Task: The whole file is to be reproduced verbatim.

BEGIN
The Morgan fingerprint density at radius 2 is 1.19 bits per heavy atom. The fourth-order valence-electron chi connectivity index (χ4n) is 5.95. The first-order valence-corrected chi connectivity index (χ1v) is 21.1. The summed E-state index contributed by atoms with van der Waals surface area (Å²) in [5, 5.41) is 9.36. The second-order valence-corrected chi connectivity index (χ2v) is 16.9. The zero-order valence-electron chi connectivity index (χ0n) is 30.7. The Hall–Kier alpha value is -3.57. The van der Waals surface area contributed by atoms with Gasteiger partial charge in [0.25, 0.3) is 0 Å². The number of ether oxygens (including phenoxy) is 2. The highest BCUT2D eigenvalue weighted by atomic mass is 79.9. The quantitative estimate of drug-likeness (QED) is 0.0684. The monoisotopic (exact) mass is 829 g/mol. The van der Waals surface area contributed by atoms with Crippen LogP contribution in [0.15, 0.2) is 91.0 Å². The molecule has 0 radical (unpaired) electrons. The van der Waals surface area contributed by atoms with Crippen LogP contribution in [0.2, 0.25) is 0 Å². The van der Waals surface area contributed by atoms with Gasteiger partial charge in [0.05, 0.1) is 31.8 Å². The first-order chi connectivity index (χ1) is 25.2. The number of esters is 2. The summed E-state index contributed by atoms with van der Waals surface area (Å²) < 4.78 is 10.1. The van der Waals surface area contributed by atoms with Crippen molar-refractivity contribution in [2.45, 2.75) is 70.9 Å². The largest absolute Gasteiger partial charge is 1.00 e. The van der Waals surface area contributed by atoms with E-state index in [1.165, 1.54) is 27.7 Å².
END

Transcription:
The Morgan fingerprint density at radius 2 is 1.19 bits per heavy atom. The fourth-order valence-electron chi connectivity index (χ4n) is 5.95. The first-order valence-corrected chi connectivity index (χ1v) is 21.1. The summed E-state index contributed by atoms with van der Waals surface area (Å²) in [5, 5.41) is 9.36. The second-order valence-corrected chi connectivity index (χ2v) is 16.9. The zero-order valence-electron chi connectivity index (χ0n) is 30.7. The Hall–Kier alpha value is -3.57. The van der Waals surface area contributed by atoms with Gasteiger partial charge in [0.25, 0.3) is 0 Å². The number of ether oxygens (including phenoxy) is 2. The highest BCUT2D eigenvalue weighted by atomic mass is 79.9. The quantitative estimate of drug-likeness (QED) is 0.0684. The monoisotopic (exact) mass is 829 g/mol. The van der Waals surface area contributed by atoms with Crippen LogP contribution in [0.15, 0.2) is 91.0 Å². The molecule has 0 radical (unpaired) electrons. The van der Waals surface area contributed by atoms with Crippen LogP contribution in [0.2, 0.25) is 0 Å². The van der Waals surface area contributed by atoms with Gasteiger partial charge in [0.05, 0.1) is 31.8 Å². The first-order chi connectivity index (χ1) is 25.2. The number of esters is 2. The summed E-state index contributed by atoms with van der Waals surface area (Å²) < 4.78 is 10.1. The van der Waals surface area contributed by atoms with Crippen molar-refractivity contribution in [2.45, 2.75) is 70.9 Å². The largest absolute Gasteiger partial charge is 1.00 e. The van der Waals surface area contributed by atoms with E-state index in [1.165, 1.54) is 27.7 Å².